Just as a storm hits town, Rain goes missing. Rose’s father shouldn’t have let Rain out. Now Rose has to find her dog, even if it means leaving her routines and safe places to search. Rose will find Rain, but so will Rain’s original owners.
Hearts will break and spirits will soar for this powerful story, brilliantly told from Rose’s point of view.
Ann M Martin is my favorite author. Almost all her books are wholesome and fairly trigger free (the only one to watch out for is A Corner Of The Universe — it’s not horrific, but it does have some content that might be too mature for a middle grade book). She also tends to include characters that are diverse, especially in the sense of disability. In Main Street and Family Tree, she includes characters with Down Syndrome. Rein Reign focuses on an autistic 12 year old girl who has a hyperfixation with homophones. I don’t remember a lot about the book (I read it when I was eleven, basically three years ago), but I’m pretty sure that the autism rep was well done (although, once again, it was not perfect).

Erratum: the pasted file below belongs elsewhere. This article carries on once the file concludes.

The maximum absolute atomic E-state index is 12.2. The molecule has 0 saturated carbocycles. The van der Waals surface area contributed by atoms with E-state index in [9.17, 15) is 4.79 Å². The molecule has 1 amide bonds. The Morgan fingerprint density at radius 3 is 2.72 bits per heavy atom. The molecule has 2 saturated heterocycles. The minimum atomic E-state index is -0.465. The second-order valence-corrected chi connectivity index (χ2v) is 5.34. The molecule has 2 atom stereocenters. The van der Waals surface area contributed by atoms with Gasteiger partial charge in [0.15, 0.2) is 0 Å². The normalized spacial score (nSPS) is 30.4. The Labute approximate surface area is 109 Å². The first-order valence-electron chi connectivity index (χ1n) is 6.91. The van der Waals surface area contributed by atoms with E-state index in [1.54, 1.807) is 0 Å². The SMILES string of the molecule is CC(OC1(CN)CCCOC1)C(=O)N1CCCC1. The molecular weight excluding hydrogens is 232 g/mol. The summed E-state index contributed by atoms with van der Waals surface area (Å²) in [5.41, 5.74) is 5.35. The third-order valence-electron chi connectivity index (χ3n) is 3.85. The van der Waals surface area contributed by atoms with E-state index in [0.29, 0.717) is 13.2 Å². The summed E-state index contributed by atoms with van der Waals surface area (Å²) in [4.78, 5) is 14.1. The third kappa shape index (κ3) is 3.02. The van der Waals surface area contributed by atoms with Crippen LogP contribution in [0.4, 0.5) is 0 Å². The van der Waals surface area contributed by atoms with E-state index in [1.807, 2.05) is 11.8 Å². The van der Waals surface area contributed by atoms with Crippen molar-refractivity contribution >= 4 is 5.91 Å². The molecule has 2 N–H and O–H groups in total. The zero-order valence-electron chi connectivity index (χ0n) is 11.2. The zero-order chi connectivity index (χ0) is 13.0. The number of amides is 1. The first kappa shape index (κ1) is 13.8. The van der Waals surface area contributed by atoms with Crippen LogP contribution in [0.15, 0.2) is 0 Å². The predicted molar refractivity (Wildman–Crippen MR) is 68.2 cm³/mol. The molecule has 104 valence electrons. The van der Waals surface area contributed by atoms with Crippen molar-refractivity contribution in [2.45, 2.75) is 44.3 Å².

This award winning book offers kids an authentic depiction of selective mutism and a story of the experience of middle school interactions and mental illness.
Elise carries a notebook full of tallies, each page marking a day spent at her new public school, each stroke of her pencil marking a word spoken. A word that can’t be taken back. Five tally marks isn’t so bad. Two is pretty good. But zero? Zero is perfect. Zero means no wrong answers called out in class, no secrets accidentally spilled, no conversations to agonize over at night when sleep is far away.
But now months have passed, and Elise isn’t sure she could speak even if she wanted to―not to keep her only friend, Mel, from drifting further away―or to ask if anyone else has seen her English teacher’s stuffed raven come to life. Then, the discovery of a shocking family secret helps Elise realize that her silence might just be the key to unlocking everything she’s ever hoped for…